When President Trump took office in January, little was known about what his administration’s foreign policy for the Middle East would look like – other than blanket support for Netanyahu in Israel, and the anti-immigrant and anti-Muslim rhetoric that helped him get elected.
But at least two major recent events have seen the Trump administration walking back, if not outright reversing stances on issues in the Middle East: The White House backing off on support for new Israeli settlements and the proposal of moving the US embassy to Jerusalem, and the US Tomahawk missile strike on Shayrat airbase following a chemical attack in Khan Sheikhoun.
What do they have in common? Both came shortly after visits to Washington by Jordan’s King Abdullah II.
It might come as a surprise if Jordan is able to wield such influence on US policy in the Trump era – Jordan’s policy on refugees has been almost diametrically opposed to that of Trump. Up to a third of Jordan’s population is made up of refugees of various nationalities; by contrast, Syrian refugees constitute less than 0.005 percent of the US population. Jordan, already a low-income country, has suffered economically as a result over the last six years.
Earlier this year, it looked like Jordan was pivoting to support Assad as a political reality, and up until last week’s chemical attack in Khan Sheikhoun, the Trump administration had adopted a much softer line towards Assad, criticizing Obama’s decision to fund “moderate” opposition groups.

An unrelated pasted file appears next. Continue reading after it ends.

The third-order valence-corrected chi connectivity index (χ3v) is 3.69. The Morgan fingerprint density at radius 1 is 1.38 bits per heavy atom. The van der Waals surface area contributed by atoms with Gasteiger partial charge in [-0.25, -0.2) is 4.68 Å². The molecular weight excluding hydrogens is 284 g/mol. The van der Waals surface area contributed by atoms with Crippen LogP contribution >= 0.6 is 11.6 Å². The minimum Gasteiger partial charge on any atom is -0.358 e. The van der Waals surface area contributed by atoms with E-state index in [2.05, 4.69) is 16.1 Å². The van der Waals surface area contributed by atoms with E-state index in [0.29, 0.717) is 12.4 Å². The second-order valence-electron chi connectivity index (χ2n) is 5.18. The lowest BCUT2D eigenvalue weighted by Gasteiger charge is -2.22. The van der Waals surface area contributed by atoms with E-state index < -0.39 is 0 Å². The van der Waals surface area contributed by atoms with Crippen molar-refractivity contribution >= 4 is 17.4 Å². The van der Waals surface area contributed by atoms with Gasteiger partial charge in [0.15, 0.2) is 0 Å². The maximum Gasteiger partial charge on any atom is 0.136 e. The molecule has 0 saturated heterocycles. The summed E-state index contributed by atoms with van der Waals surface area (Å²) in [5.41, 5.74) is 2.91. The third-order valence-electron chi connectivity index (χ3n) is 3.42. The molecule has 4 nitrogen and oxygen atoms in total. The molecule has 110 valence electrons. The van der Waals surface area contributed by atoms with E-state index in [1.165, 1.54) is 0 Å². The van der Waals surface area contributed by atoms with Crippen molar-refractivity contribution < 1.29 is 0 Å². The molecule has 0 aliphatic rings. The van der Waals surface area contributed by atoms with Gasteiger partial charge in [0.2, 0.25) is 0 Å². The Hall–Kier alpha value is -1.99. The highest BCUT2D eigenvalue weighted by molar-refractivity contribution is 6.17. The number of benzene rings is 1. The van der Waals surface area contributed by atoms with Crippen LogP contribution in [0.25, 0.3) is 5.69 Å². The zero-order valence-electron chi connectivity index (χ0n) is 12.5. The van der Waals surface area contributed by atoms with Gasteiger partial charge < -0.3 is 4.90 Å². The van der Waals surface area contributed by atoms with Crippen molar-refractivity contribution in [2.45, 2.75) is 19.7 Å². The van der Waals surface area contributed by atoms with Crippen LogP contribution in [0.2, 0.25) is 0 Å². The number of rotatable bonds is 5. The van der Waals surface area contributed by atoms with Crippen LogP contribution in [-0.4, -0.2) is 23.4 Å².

Following the US missile strike on Shayrat airbase, Jordan’s Minister of Foreign Affairs Ayman Safadi came out in support, calling it an “appropriate” response on Twitter. Earlier today after a G7 meeting in Italy, Safadi reiterated Jordan’s support for a political solution in Syria, without overtly taking sides.
But these apparent policy shifts may be more of a balancing act than an indication of decisive action to come, says Osama Al Sharif, a political commentator in Amman. Such a response, he says, “keeps Jordan in the middle and out of the polarization of the conflict… Jordan is walking a tightrope, seeing which way the winds are blowing on a daily basis.”
“There is now also talk of possible military operations in southern Syria,” Al Sharif went on. “The US strike is not a game changer, but it has reset the position of a number of countries.”
Jordan hosting the Arab Summit recently also allowed Jordan to reposition Palestine to take top priority in the summit. While easier said than done, it may have been enough to make the US tone down its more controversial rhetoric on the issue.
But what Jordan lacks in size and wealth compared to other countries in the region, it makes up for in soft power. King Abdullah has drawn praise from both sides of the aisle in US politics, seen as someone able to communicate complex issues soberly and eloquently. It’s possible that Amman has seen the lack of clarity from the Trump administration as an opportunity to shape policy. If that is the case, Jordan working behind the scenes may arguably be better than other Middle Eastern leaders who have been more active participants in the war.
It remains to be seen how a number of issues will shake out - like Trump’s pledge to cut non-military foreign aid – and how they will affect Jordan specifically. But even with the uncertainty that has hovered over the region since Trump took office, it seems the US and Jordan’s “strategic” relationship is here to stay.
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